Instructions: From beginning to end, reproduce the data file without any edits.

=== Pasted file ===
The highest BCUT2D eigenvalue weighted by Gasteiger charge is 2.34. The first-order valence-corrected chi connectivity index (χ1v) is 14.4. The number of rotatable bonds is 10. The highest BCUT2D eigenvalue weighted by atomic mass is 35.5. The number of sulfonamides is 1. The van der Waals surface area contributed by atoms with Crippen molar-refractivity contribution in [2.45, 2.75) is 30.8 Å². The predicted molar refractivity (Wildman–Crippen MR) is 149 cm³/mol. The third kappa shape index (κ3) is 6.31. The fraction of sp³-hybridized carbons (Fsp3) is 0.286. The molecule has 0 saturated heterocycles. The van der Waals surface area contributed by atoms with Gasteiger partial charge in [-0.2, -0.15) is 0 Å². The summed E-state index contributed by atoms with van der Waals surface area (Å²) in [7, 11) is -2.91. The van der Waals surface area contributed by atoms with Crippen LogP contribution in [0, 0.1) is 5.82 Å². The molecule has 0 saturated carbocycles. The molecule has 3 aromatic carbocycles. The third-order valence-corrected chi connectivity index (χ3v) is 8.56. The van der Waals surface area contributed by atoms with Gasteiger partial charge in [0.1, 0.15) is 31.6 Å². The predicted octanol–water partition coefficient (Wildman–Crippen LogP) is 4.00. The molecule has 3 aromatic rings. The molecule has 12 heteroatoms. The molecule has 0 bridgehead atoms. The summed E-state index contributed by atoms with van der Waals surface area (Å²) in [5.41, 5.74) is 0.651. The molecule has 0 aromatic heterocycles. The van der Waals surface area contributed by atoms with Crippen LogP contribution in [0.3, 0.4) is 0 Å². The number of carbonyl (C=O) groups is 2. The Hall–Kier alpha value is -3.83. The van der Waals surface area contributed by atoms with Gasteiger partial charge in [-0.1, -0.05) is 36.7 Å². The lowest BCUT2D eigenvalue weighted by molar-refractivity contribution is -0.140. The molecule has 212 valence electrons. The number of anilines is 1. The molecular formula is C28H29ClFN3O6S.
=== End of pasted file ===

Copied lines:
The highest BCUT2D eigenvalue weighted by Gasteiger charge is 2.34. The first-order valence-corrected chi connectivity index (χ1v) is 14.4. The number of rotatable bonds is 10. The highest BCUT2D eigenvalue weighted by atomic mass is 35.5. The number of sulfonamides is 1. The van der Waals surface area contributed by atoms with Crippen molar-refractivity contribution in [2.45, 2.75) is 30.8 Å². The predicted molar refractivity (Wildman–Crippen MR) is 149 cm³/mol. The third kappa shape index (κ3) is 6.31. The fraction of sp³-hybridized carbons (Fsp3) is 0.286. The molecule has 0 saturated heterocycles. The van der Waals surface area contributed by atoms with Gasteiger partial charge in [-0.2, -0.15) is 0 Å². The summed E-state index contributed by atoms with van der Waals surface area (Å²) in [7, 11) is -2.91. The van der Waals surface area contributed by atoms with Crippen LogP contribution in [0, 0.1) is 5.82 Å². The molecule has 0 saturated carbocycles. The molecule has 3 aromatic carbocycles. The third-order valence-corrected chi connectivity index (χ3v) is 8.56. The van der Waals surface area contributed by atoms with Gasteiger partial charge in [0.1, 0.15) is 31.6 Å². The predicted octanol–water partition coefficient (Wildman–Crippen LogP) is 4.00. The molecule has 3 aromatic rings. The molecule has 12 heteroatoms. The molecule has 0 bridgehead atoms. The summed E-state index contributed by atoms with van der Waals surface area (Å²) in [5.41, 5.74) is 0.651. The molecule has 0 aromatic heterocycles. The van der Waals surface area contributed by atoms with Crippen LogP contribution in [0.3, 0.4) is 0 Å². The number of carbonyl (C=O) groups is 2. The Hall–Kier alpha value is -3.83. The van der Waals surface area contributed by atoms with Gasteiger partial charge in [-0.1, -0.05) is 36.7 Å². The lowest BCUT2D eigenvalue weighted by molar-refractivity contribution is -0.140. The molecule has 212 valence electrons. The number of anilines is 1. The molecular formula is C28H29ClFN3O6S.